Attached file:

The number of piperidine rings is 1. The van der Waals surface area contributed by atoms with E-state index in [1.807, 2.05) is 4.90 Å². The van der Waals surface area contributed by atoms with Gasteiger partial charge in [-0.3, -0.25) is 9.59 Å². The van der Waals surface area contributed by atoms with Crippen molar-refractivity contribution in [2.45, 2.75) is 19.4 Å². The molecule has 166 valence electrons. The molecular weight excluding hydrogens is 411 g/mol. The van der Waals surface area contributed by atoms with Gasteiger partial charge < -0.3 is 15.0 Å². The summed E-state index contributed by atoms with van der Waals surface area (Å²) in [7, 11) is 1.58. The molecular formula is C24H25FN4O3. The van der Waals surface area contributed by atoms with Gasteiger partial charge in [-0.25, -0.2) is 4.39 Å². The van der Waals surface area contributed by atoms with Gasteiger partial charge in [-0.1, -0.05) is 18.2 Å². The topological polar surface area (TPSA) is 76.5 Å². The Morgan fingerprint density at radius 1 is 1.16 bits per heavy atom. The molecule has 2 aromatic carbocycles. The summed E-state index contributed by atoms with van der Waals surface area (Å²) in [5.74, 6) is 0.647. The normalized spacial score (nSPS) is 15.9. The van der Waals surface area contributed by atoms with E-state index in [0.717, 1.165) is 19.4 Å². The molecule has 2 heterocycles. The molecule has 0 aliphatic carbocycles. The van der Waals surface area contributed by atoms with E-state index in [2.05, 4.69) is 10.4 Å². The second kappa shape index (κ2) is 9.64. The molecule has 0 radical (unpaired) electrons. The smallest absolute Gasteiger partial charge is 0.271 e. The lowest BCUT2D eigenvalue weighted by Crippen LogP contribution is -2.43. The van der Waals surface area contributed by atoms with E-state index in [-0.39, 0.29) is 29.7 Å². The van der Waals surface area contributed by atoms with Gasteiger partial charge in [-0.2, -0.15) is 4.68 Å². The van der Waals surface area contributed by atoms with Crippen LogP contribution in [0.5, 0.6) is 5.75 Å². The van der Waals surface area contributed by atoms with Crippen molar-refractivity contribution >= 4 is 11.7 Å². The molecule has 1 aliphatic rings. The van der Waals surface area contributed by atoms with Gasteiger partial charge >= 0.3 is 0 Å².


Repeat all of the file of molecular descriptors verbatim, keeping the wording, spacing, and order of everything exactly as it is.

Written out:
The number of piperidine rings is 1. The van der Waals surface area contributed by atoms with E-state index in [1.807, 2.05) is 4.90 Å². The van der Waals surface area contributed by atoms with Gasteiger partial charge in [-0.3, -0.25) is 9.59 Å². The van der Waals surface area contributed by atoms with Crippen molar-refractivity contribution in [2.45, 2.75) is 19.4 Å². The molecule has 166 valence electrons. The molecular weight excluding hydrogens is 411 g/mol. The van der Waals surface area contributed by atoms with Gasteiger partial charge < -0.3 is 15.0 Å². The summed E-state index contributed by atoms with van der Waals surface area (Å²) in [7, 11) is 1.58. The molecular formula is C24H25FN4O3. The van der Waals surface area contributed by atoms with Gasteiger partial charge in [-0.25, -0.2) is 4.39 Å². The van der Waals surface area contributed by atoms with Gasteiger partial charge in [-0.1, -0.05) is 18.2 Å². The topological polar surface area (TPSA) is 76.5 Å². The Morgan fingerprint density at radius 1 is 1.16 bits per heavy atom. The molecule has 2 aromatic carbocycles. The summed E-state index contributed by atoms with van der Waals surface area (Å²) in [5.74, 6) is 0.647. The normalized spacial score (nSPS) is 15.9. The van der Waals surface area contributed by atoms with E-state index in [0.717, 1.165) is 19.4 Å². The molecule has 2 heterocycles. The molecule has 0 aliphatic carbocycles. The van der Waals surface area contributed by atoms with E-state index in [2.05, 4.69) is 10.4 Å². The second kappa shape index (κ2) is 9.64. The molecule has 0 radical (unpaired) electrons. The smallest absolute Gasteiger partial charge is 0.271 e. The lowest BCUT2D eigenvalue weighted by Crippen LogP contribution is -2.43. The van der Waals surface area contributed by atoms with E-state index in [-0.39, 0.29) is 29.7 Å². The van der Waals surface area contributed by atoms with Gasteiger partial charge in [-0.2, -0.15) is 4.68 Å². The van der Waals surface area contributed by atoms with Crippen LogP contribution in [0.5, 0.6) is 5.75 Å². The van der Waals surface area contributed by atoms with Crippen molar-refractivity contribution >= 4 is 11.7 Å². The molecule has 1 aliphatic rings. The van der Waals surface area contributed by atoms with Gasteiger partial charge >= 0.3 is 0 Å².